Based on experimental data, it is difficult to distinguish between the possibility that people use information general to the category to classify items or that they make comparisons to specific examples stored in memory. These two views often make similar predictions about which items are easiest and most difficult to classify. One approach to addressing this question has been to test patients with amnesia on category learning tasks. Because these patients have sustained damage to medial temporal lobe or midline diencephalic regions, they exhibit a profound deficit in declarative memory. Declarative memory refers to the

Figure 2 Illustration of a category based on a prototype. The top dot pattern serves as the prototype, and the patterns below are all distortions created by moving each dot in the prototype in a random direction. After studying a series of such distortions, subjects are very likely to classify the prototype as being part of the category.

Figure 2 Illustration of a category based on a prototype. The top dot pattern serves as the prototype, and the patterns below are all distortions created by moving each dot in the prototype in a random direction. After studying a series of such distortions, subjects are very likely to classify the prototype as being part of the category.

conscious memory of facts and events. Declarative memory would be accessed on a recognition test of previously seen examples of a category. Because of their declarative memory deficits, amnesic patients should not be able to learn categories normally if this ability depends on declarative memory for examples. If, however, amnesic patients are able to learn to classify items based on category membership despite poor memory for the individual training examples, it would suggest that category-level information could be learned independently of exemplar memory.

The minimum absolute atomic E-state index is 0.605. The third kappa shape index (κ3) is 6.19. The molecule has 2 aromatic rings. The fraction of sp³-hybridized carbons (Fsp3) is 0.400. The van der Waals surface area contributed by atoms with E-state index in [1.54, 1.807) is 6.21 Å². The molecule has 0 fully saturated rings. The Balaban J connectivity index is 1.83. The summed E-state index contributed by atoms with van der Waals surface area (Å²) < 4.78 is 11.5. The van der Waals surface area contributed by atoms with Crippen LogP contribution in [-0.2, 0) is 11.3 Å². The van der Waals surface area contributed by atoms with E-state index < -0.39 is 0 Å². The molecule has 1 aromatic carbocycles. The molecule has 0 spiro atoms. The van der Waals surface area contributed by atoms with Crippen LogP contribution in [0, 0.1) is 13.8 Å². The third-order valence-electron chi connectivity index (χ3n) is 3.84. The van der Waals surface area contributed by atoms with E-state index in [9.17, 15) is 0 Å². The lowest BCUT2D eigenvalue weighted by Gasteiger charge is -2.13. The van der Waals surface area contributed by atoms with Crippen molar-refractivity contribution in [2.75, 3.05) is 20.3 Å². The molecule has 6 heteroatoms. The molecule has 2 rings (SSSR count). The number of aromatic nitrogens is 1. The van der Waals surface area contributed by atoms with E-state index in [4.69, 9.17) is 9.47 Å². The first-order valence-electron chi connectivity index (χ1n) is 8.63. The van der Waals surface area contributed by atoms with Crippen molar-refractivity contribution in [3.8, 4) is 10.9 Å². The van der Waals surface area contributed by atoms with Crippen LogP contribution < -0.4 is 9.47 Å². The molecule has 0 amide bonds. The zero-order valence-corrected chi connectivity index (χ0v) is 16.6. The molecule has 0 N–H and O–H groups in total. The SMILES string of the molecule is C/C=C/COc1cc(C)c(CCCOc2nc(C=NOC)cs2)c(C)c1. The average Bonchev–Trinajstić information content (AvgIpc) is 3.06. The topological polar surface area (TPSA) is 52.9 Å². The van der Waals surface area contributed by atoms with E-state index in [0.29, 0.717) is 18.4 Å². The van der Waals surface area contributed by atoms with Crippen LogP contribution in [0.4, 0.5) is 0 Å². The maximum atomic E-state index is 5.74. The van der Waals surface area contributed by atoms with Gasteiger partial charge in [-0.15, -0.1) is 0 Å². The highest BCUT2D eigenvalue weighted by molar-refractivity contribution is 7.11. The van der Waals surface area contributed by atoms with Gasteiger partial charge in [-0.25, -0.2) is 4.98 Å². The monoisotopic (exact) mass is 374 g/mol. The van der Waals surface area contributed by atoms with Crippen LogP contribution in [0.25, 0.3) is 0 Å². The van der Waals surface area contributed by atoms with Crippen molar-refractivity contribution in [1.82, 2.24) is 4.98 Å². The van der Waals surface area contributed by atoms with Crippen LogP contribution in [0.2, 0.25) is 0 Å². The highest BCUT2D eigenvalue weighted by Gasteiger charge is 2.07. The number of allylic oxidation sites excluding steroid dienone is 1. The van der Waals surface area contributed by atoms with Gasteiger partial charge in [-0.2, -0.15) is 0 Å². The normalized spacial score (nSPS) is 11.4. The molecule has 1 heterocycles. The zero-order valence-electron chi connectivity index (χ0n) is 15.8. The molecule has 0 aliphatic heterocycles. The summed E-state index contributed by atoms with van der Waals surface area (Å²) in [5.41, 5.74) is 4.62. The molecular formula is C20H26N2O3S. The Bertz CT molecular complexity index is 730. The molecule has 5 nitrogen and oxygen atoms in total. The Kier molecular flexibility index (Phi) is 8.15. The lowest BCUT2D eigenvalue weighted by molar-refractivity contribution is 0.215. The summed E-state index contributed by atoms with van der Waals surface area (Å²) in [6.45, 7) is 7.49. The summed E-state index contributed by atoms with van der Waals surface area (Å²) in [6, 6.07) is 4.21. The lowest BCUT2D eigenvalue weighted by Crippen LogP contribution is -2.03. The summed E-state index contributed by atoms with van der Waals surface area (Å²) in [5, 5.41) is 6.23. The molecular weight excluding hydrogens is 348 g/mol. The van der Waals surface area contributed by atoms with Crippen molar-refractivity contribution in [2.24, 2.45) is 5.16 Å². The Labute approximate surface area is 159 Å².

In fact, there is evidence that amnesic patients can learn at least some types of categories normally. For example, amnesic patients have been shown to be able to perform normally on an artificial grammar learning task. In this task, subjects view a series of letter strings that were formed according to a finite-state rule system (Fig. 3). This rule system allows only certain letters to follow other letters. After viewing the strings, subjects are told for the first time that the items they had just seen all followed a set of rules and that their task is to classify a new set of items as following these rules or not. Although subjects typically believe that they did not learn anything about the grammatical rules, they nevertheless can reliably classify new items at a level that is significantly higher than chance. Amnesic patients perform as well as normal subjects on this task, although they are severely impaired in recognizing the letter strings that were used during training. Thus, it appears that subjects acquire information

Figure 3 A rule system used to generate an artificial grammar. Letter strings are generated by traversing the diagram along the arrows from the ''in'' arrows to the ''out'' arrow. An additional letter is added as each arrow is traversed. For example, DGJ, BDG, JDGBDG, and GBDG are examples of letter strings formed according to the artificial grammar. In contrast, DDJ, BGDJ, and JDGB cannot be formed according to the rule system.

Figure 3 A rule system used to generate an artificial grammar. Letter strings are generated by traversing the diagram along the arrows from the ''in'' arrows to the ''out'' arrow. An additional letter is added as each arrow is traversed. For example, DGJ, BDG, JDGBDG, and GBDG are examples of letter strings formed according to the artificial grammar. In contrast, DDJ, BGDJ, and JDGB cannot be formed according to the rule system.

about the grammatical category that is independent of memory for individual exemplars.

The findings from amnesic patients suggest that information about categories can be acquired that is distinct from explicit memory for exemplars. However, these results do not preclude specific exemplar-based classification in other paradigms. It is likely that when subjects are given a small number of highly distinctive and memorizable exemplars, they will consider these in making classification judgments.